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Nazca & Around

‘Nazca Lines’ refers to the ancient geometric lines that crisscross the Nazca desert and the enigmatic animal geoglyphs that accompany them. Like all great unexplained mysteries, these great etchings on the pampa, thought to have been made by a pre-Inca civilization between AD 450 and 600, attract a variable fan base of archaeologists, scientists, history buffs, New Age mystics, curious tourists, and pilgrims on their way to (or back from) Machu Picchu.

Questions still hang over how they were made and by whom, and the answers are often as much wild speculation as pure science (aliens? prehistoric balloonists?). Documented for the first time by North American scientist Paul Kosok in 1939 and declared a Unesco World Heritage Site in 1994, the lines today are the south coast’s biggest tourist attraction, meaning the small desert town of Nazca can be a bit of a circus.

Greenpeace Did What to the Nazca Lines?

The earth does deserve a voice, but for many Peruvians, and world citizens, the Greenpeace action on December 8, 2014 that placed a message – 'Time For Change! The Future is Renewable. Greenpeace' – in large yellow letters next to the iconic hummingbird biomorphic geoglyph in the Nazca Lines was an act of vandalism, causing significant damage to a World Heritage Site.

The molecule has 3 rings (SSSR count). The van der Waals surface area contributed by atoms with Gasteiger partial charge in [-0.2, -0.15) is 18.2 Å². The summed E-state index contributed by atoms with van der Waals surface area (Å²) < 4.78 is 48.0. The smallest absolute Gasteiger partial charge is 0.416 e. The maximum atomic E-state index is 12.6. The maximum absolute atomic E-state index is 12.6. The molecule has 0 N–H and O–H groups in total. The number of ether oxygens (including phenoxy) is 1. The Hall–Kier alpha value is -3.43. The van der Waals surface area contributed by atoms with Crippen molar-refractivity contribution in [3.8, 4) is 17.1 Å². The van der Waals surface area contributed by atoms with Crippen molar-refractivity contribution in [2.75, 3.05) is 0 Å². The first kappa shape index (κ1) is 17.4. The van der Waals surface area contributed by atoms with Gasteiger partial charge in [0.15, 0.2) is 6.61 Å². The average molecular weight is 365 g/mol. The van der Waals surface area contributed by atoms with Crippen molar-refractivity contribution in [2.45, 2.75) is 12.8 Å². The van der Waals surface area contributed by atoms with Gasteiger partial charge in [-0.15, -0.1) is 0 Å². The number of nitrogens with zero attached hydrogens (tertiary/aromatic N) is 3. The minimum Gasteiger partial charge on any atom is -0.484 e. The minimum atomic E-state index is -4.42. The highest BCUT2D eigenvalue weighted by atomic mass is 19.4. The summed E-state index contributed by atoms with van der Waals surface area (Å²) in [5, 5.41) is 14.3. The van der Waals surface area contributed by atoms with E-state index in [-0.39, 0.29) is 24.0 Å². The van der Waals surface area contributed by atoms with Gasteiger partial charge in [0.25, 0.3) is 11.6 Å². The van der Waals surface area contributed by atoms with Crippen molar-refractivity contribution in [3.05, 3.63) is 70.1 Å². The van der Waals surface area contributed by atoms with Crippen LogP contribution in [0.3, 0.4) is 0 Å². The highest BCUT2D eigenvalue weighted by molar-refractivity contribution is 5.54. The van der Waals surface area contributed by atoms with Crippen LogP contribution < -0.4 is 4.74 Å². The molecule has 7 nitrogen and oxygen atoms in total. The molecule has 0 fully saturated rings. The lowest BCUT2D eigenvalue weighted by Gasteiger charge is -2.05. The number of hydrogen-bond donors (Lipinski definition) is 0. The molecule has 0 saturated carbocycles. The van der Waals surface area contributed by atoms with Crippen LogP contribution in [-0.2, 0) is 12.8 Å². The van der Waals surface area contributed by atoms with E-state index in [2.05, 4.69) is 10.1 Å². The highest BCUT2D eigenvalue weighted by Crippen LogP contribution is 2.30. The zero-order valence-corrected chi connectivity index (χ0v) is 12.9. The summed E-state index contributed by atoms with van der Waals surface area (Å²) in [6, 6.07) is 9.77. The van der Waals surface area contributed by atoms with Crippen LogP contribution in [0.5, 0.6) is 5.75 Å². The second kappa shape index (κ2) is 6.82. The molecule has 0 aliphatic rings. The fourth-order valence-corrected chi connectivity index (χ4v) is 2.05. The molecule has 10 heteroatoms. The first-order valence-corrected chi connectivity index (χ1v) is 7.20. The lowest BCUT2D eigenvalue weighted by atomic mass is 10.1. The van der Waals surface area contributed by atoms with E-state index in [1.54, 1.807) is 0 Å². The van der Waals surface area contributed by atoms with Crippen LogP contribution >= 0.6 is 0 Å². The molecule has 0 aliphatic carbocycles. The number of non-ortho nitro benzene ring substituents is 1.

Because of the delicate nature of these mysterious formations that date back 1500 years, nobody is permitted to walk on the Nazca Lines complex (these rules apply to backpackers and presidents). Only using special weight-dispersing padded shoes do archaeologists enter the site.

And while Greenpeace points out that activists did not walk on the geoglyph itself, they did overturn rocks and drone flights revealed disrupted areas where the protesters (or vandals depending on how you look at it) entered the site.

After the action, which was designed to call the attention of world leaders attending a UN Climate Summit in Lima, Greenpeace issued apologies, and several of the 12 people taking part were formally charged by Peruvian authorities, with the Austrian archaeologist that lead the stunt going on to receive a large fine and suspended prison sentence.

International outrage swirled around the incident and the Peruvian government vowed to restore the site. However the fragile nature of the lines was again brought to the fore in 2018 when a large truck drove across some of the lines leaving deep tyre marks in the soil that cut across three of the lines. The driver was eventually acquitted after claiming he had been forced off the road due to mechanical problems and didn't realize he was crossing the lines.

After the latest incident the government once again vowed to increase security at the site but whether this will lead to change on the ground remains to be seen.

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